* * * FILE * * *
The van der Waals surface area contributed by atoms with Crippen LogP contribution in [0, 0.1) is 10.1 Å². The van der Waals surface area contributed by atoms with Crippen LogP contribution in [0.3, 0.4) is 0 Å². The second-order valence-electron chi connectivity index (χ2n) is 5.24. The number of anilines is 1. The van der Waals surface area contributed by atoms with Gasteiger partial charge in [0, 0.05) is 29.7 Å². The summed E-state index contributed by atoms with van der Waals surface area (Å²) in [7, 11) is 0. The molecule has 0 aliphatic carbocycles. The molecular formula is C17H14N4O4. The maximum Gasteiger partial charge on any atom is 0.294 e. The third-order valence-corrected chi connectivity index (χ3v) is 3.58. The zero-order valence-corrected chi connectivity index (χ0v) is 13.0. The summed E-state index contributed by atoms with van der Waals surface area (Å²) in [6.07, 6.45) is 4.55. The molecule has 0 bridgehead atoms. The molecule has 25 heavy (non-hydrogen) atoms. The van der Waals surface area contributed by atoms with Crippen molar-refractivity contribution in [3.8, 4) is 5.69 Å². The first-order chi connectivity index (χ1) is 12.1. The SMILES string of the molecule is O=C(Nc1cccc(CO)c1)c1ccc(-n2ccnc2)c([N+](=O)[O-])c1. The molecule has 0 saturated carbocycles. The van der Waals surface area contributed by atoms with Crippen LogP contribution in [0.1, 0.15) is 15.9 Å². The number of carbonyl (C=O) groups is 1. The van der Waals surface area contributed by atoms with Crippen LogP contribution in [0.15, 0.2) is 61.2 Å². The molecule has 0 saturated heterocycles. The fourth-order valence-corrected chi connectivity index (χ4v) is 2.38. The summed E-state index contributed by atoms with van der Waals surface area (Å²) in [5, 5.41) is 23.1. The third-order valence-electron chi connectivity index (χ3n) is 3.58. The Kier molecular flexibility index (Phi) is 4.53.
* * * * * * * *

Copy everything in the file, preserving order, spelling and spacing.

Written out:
The van der Waals surface area contributed by atoms with Crippen LogP contribution in [0, 0.1) is 10.1 Å². The van der Waals surface area contributed by atoms with Crippen LogP contribution in [0.3, 0.4) is 0 Å². The second-order valence-electron chi connectivity index (χ2n) is 5.24. The number of anilines is 1. The van der Waals surface area contributed by atoms with Gasteiger partial charge in [0, 0.05) is 29.7 Å². The summed E-state index contributed by atoms with van der Waals surface area (Å²) in [7, 11) is 0. The molecule has 0 aliphatic carbocycles. The molecular formula is C17H14N4O4. The maximum Gasteiger partial charge on any atom is 0.294 e. The third-order valence-corrected chi connectivity index (χ3v) is 3.58. The zero-order valence-corrected chi connectivity index (χ0v) is 13.0. The summed E-state index contributed by atoms with van der Waals surface area (Å²) in [6.07, 6.45) is 4.55. The molecule has 0 bridgehead atoms. The molecule has 25 heavy (non-hydrogen) atoms. The van der Waals surface area contributed by atoms with Crippen molar-refractivity contribution in [3.8, 4) is 5.69 Å². The first-order chi connectivity index (χ1) is 12.1. The SMILES string of the molecule is O=C(Nc1cccc(CO)c1)c1ccc(-n2ccnc2)c([N+](=O)[O-])c1. The molecule has 0 saturated carbocycles. The van der Waals surface area contributed by atoms with Crippen LogP contribution in [0.1, 0.15) is 15.9 Å². The number of carbonyl (C=O) groups is 1. The van der Waals surface area contributed by atoms with Crippen LogP contribution in [0.15, 0.2) is 61.2 Å². The molecule has 0 saturated heterocycles. The fourth-order valence-corrected chi connectivity index (χ4v) is 2.38. The summed E-state index contributed by atoms with van der Waals surface area (Å²) in [5, 5.41) is 23.1. The third-order valence-electron chi connectivity index (χ3n) is 3.58. The Kier molecular flexibility index (Phi) is 4.53.